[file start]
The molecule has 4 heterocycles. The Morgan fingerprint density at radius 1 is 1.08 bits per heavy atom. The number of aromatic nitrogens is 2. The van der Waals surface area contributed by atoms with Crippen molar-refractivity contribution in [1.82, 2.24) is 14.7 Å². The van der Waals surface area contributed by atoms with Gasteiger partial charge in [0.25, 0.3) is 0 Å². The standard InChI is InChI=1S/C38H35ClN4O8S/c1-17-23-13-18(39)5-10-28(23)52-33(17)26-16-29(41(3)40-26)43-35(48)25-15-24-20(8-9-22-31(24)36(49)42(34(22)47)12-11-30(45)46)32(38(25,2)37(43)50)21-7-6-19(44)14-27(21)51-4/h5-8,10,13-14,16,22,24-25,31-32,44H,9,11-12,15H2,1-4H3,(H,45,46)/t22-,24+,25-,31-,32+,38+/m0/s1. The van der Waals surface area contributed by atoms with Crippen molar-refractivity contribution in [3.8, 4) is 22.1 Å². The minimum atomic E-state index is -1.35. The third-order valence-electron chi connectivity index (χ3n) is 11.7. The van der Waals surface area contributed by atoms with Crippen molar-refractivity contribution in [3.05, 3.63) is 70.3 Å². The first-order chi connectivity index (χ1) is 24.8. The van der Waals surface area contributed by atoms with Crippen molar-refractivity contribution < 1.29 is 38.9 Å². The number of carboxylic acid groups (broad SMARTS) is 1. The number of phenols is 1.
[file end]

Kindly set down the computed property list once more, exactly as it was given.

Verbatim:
The molecule has 4 heterocycles. The Morgan fingerprint density at radius 1 is 1.08 bits per heavy atom. The number of aromatic nitrogens is 2. The van der Waals surface area contributed by atoms with Crippen molar-refractivity contribution in [1.82, 2.24) is 14.7 Å². The van der Waals surface area contributed by atoms with Gasteiger partial charge in [0.25, 0.3) is 0 Å². The standard InChI is InChI=1S/C38H35ClN4O8S/c1-17-23-13-18(39)5-10-28(23)52-33(17)26-16-29(41(3)40-26)43-35(48)25-15-24-20(8-9-22-31(24)36(49)42(34(22)47)12-11-30(45)46)32(38(25,2)37(43)50)21-7-6-19(44)14-27(21)51-4/h5-8,10,13-14,16,22,24-25,31-32,44H,9,11-12,15H2,1-4H3,(H,45,46)/t22-,24+,25-,31-,32+,38+/m0/s1. The van der Waals surface area contributed by atoms with Crippen molar-refractivity contribution in [3.8, 4) is 22.1 Å². The minimum atomic E-state index is -1.35. The third-order valence-electron chi connectivity index (χ3n) is 11.7. The van der Waals surface area contributed by atoms with Crippen molar-refractivity contribution in [3.05, 3.63) is 70.3 Å². The first-order chi connectivity index (χ1) is 24.8. The van der Waals surface area contributed by atoms with Crippen molar-refractivity contribution < 1.29 is 38.9 Å². The number of carboxylic acid groups (broad SMARTS) is 1. The number of phenols is 1.